[added 10 February 2010]
Washington D.C. tried in January (law passed last July) to do away with disposable plastic shopping bags.  The city imposed a 5 cent-per-bag charge.  Per a Wall Street Journal article, the charge "applies to anything sold at any store that sells food".  Problem is: "deciding what constitutes a food store is easier said than done".  Some book stores, for instance, sell chewing gum or mints.  These are food, and therefore if a customer comes in to buy a bunch of books and wants a bag, they get taxed.  An "adult toy store" sells edible ... adult stuff.  This too is food.  So people coming in for a vibrator or furry handcuffs, who usually would like a plain paper bag to hide their newly purchased ... adult stuff also get charged.  Once again a Gubment tries to do the right thing (which I am not so sure is "right" this time, but that's a different discussion) and screws itself in the butt.  Writing laws is difficult, to say the least.  You have to make sure that you take into account the entire universe of things that can go wrong with your new law, from the innocent bystanders (i.e. the above-mentioned book stores, adult toy stores and many, many others) to those that intentionally will try to run around the law's outskirts.  Not easy, but this one was just done ... stupidly.  Any store that sells any food will have to tax any customer for these bags who buys anything.  Think about that ... Yes, this is an unintended consequence, but only in the "didn't really think it through" category ...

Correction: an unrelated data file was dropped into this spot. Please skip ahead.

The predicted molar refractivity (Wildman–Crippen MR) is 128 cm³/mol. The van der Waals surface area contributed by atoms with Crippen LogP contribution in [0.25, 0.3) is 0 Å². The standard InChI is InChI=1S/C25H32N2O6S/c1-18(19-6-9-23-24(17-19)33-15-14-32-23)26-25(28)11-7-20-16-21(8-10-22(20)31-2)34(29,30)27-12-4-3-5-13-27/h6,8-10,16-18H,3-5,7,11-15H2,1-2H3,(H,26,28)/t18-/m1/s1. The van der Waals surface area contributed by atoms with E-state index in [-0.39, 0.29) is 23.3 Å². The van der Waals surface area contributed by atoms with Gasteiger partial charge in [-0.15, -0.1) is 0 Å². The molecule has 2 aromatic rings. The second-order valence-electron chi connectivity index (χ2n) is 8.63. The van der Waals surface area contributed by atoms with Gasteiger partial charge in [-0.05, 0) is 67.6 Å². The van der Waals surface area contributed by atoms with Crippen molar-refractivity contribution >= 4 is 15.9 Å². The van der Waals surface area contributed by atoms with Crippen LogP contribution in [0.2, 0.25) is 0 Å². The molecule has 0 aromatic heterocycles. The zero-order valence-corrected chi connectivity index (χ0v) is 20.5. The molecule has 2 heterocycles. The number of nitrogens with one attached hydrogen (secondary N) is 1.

[added 25 July 2010]
San Diego messed up.  The Wall Street Journal article titled Floatopia's Last Hurrah in San Diego? City Banned Beach Drinking, Now Moves Against Rubber Rafts( says that the city council passed a law a while back, which the residents then made permanent, making illegal drinking any alcoholic beverages "on the beach".  Problem is:
"The ban defines 'beach' as 'the sand or land area bordering the water of an ocean or bay.' The wording inadvertently created a drinkers' haven in the water."
So everyone got out their floaties and drank just a few feet from the beach, in the water.  And as the article says:
"San Diego's float parties are a case study in the law of unintended consequences."
Perfect.  Why is it so hard to think these things through?  Yeah, people are generally stupid, however when it comes to their own entitlements (Americans anyway ...), enjoyments and the like, they suddenly and amazingly get very bright.  This one is no different.